I duck hunt a lot, two to three times a week during the season, mostly with my main hunting partner Neil. Hunting in Montana it is typically quite cold, so our thermoses are an important part of our equipment. Neil is a coffee drinker while I can't stand the stuff and typically take two thermoses, one with hot tea and one with hot chocolate. A few years ago Neil misplaced his trusty old Aladdin Stanley and bought a new one. That's when he noticed my thermoses were keeping my stuff hot much longer than his thermos did. Neil did a bit of research and discovered Stanley moved production overseas some years ago, so he found an older, made in USA on and bought it.
That Stanley still didn't work as well as he remembered, so I googled "best thermos ever" and did some other searches to educate myself, I wanted to buy Neil a good thermos for Christmas. One of my searches led me to a youtube video of a guy testing some thermoses by preheating them, then filling them with boiling water, sealing them for a period of time and then testing with an instant read thermometer. This seemed like a simple foolproof test so I decided to test all of Neil's and my thermoses.
Now I'm a bit of a thermos slut, I own about six stainless thermoses. I bought my first good thermos when I was working on the Alaska Pipeline in the mid seventies. I actually bought two, a Thermos brand Thermos and a nice looking Uno-Vac, (the term Thermos is like Kleenex or Xerox, being the original company to make a and sell a successful vacume bottle, the name now covers any vacume bottle made by anybody). The thing I discovered from reading a bunch of thermos discussions on various forums is that 90% of the comments are anecdotal, most people believe their thermos is as good as it could be, because they dont have anything to compare it to, and durability against damage, falling off trucks and high places without breaking matters a lot. Based on many reviews, I ended up buying Neil a Thermos King made in China (they all are now) by Thermos.
I tested nine thermoses, listed below. I preheated each thermos with very hot tap water for fifteen minutes, then filled each thermos with boiling water, sealed each thermos with the stopper and cap, then set outside on my deck railing for eight hours. The outside temp was between 32 and 38 degress in rain and sleet.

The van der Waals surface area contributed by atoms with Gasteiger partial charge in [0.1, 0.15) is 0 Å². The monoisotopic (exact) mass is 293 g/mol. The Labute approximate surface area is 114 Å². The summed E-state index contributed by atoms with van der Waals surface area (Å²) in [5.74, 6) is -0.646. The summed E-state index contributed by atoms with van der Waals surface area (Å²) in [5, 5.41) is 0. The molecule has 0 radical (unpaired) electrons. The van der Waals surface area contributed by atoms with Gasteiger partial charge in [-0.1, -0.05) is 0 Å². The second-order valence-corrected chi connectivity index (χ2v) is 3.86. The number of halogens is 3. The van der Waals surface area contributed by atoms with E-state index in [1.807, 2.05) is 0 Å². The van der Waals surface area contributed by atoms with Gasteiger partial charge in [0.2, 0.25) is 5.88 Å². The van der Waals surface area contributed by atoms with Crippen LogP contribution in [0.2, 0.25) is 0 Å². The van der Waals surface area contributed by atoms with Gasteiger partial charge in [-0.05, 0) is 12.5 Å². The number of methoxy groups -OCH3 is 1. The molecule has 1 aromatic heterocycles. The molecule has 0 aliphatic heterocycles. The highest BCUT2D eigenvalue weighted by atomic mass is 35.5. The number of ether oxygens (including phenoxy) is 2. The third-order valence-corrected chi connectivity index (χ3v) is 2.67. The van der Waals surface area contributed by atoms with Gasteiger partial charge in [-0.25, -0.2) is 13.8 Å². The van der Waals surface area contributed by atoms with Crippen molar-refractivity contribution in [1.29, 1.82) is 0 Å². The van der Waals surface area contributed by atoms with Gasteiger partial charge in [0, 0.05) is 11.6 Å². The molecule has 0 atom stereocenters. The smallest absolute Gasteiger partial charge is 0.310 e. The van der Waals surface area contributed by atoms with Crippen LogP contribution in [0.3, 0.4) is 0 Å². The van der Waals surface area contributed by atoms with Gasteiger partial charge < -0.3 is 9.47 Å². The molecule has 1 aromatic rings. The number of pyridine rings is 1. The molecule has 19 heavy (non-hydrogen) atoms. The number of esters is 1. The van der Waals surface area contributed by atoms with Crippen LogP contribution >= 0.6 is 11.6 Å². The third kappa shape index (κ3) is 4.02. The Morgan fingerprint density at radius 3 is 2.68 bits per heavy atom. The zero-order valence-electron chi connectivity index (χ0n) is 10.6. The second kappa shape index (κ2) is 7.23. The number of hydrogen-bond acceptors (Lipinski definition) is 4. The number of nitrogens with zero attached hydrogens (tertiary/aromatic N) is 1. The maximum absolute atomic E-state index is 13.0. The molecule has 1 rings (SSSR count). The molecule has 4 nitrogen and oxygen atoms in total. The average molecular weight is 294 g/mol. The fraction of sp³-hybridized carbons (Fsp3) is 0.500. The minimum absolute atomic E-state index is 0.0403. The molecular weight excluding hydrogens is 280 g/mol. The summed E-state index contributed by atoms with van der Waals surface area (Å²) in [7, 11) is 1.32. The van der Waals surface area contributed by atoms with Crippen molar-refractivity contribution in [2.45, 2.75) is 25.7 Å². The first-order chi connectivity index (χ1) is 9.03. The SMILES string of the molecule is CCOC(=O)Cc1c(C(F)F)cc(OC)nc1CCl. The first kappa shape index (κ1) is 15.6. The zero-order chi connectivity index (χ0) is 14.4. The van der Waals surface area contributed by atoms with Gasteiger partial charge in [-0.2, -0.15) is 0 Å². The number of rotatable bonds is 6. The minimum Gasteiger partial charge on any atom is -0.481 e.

Here's the results in ranking order:
#1 My old Camo Stanley (bought in 1995) 32 oz. 173.1 degrees F
#2 A Nissan camo covered from DU (around 2003) 28 oz. 167.2
#3 an old dented Nissan (no idea of date) 34 oz. 163.2
#4 My old Stanley (bought in 1991) 32 oz 157.6
#5 Neil's older Stanley 32 oz 144.2
#6 A Champ (Korean copy of UnoVac) 32 oz 138.2
#7 Neil's newer Stanley 32 oz 128.7
#8 A Uno-Vac I bought off Ebay 32 oz 116.4
#9 Another Uno Vac I bought off ebay 32 oz 108.7
On a separate test I tested the best of this lot (my old camo Stanley) against the new Thermos King I bought for Neil, after forteen and a half hours outside in freezing temps, my best testing Stanley was 142.3 and the 40 oz. Thermos King was 164.0 degrees! The thermos King blew away my Stanley by almost twenty degress!
So we can see that
1) the wonderful ubiquitous Aladdin Stanley is all over the place regardless of whither made in China or USA, the second best thermos in the whole test was my 1995 Camo painted one, while Neil's new one tested near the bottom with others in the middle. Maybe some are damaged and lost vacume, or there is a lot of variation in production quality control.
2)Nostalga doesn't count for much, I remember my old Uno-Vac as being a great thermos, but both tested at the very bottom of the pack. I bought the second one believing that the first one had to be damaged to test so poorly. Maybe both are damaged but I'm not going to gamble another twenty dollars on ebay to test it.
3)For modern thermoses, you cant go wrong with the Thermos-Nissan brand.
I welcome your own observations on thermoses.